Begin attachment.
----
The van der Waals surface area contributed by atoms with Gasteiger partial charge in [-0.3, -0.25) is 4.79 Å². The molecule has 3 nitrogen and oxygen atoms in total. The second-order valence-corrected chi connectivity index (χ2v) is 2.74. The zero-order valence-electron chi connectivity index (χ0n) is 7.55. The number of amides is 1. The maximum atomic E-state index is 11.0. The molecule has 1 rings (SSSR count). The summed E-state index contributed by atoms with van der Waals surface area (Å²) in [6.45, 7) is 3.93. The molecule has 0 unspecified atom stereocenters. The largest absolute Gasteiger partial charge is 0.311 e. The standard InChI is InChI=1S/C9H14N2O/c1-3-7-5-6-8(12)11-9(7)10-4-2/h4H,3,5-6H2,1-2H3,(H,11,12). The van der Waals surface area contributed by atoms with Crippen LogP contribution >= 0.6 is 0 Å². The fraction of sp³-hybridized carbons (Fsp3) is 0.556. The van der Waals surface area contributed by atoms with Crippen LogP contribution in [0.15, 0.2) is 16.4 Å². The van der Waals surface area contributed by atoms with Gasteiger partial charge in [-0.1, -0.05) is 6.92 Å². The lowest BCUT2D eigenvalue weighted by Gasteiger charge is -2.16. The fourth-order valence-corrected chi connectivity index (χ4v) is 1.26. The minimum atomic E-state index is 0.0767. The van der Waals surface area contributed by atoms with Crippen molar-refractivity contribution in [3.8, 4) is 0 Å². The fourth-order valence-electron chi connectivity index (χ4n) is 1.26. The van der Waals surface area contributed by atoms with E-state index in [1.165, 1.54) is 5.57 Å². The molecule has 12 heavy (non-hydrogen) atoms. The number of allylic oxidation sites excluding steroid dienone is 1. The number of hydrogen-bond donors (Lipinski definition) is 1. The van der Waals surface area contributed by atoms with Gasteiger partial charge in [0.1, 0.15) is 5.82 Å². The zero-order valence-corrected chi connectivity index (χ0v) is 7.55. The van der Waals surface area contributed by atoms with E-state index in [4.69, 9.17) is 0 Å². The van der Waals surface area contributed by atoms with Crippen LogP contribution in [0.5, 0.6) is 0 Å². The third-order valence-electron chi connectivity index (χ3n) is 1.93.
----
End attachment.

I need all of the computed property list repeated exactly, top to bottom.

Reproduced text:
The van der Waals surface area contributed by atoms with Gasteiger partial charge in [-0.3, -0.25) is 4.79 Å². The molecule has 3 nitrogen and oxygen atoms in total. The second-order valence-corrected chi connectivity index (χ2v) is 2.74. The zero-order valence-electron chi connectivity index (χ0n) is 7.55. The number of amides is 1. The maximum atomic E-state index is 11.0. The molecule has 1 rings (SSSR count). The summed E-state index contributed by atoms with van der Waals surface area (Å²) in [6.45, 7) is 3.93. The molecule has 0 unspecified atom stereocenters. The largest absolute Gasteiger partial charge is 0.311 e. The standard InChI is InChI=1S/C9H14N2O/c1-3-7-5-6-8(12)11-9(7)10-4-2/h4H,3,5-6H2,1-2H3,(H,11,12). The van der Waals surface area contributed by atoms with Crippen LogP contribution >= 0.6 is 0 Å². The fraction of sp³-hybridized carbons (Fsp3) is 0.556. The van der Waals surface area contributed by atoms with Crippen LogP contribution in [0.15, 0.2) is 16.4 Å². The van der Waals surface area contributed by atoms with Gasteiger partial charge in [-0.1, -0.05) is 6.92 Å². The lowest BCUT2D eigenvalue weighted by Gasteiger charge is -2.16. The fourth-order valence-corrected chi connectivity index (χ4v) is 1.26. The minimum atomic E-state index is 0.0767. The van der Waals surface area contributed by atoms with Crippen molar-refractivity contribution in [3.8, 4) is 0 Å². The fourth-order valence-electron chi connectivity index (χ4n) is 1.26. The van der Waals surface area contributed by atoms with E-state index in [1.165, 1.54) is 5.57 Å². The molecule has 12 heavy (non-hydrogen) atoms. The number of allylic oxidation sites excluding steroid dienone is 1. The number of hydrogen-bond donors (Lipinski definition) is 1. The van der Waals surface area contributed by atoms with Gasteiger partial charge in [0.1, 0.15) is 5.82 Å². The zero-order valence-corrected chi connectivity index (χ0v) is 7.55. The van der Waals surface area contributed by atoms with E-state index in [4.69, 9.17) is 0 Å². The van der Waals surface area contributed by atoms with Crippen LogP contribution in [0.5, 0.6) is 0 Å². The third-order valence-electron chi connectivity index (χ3n) is 1.93.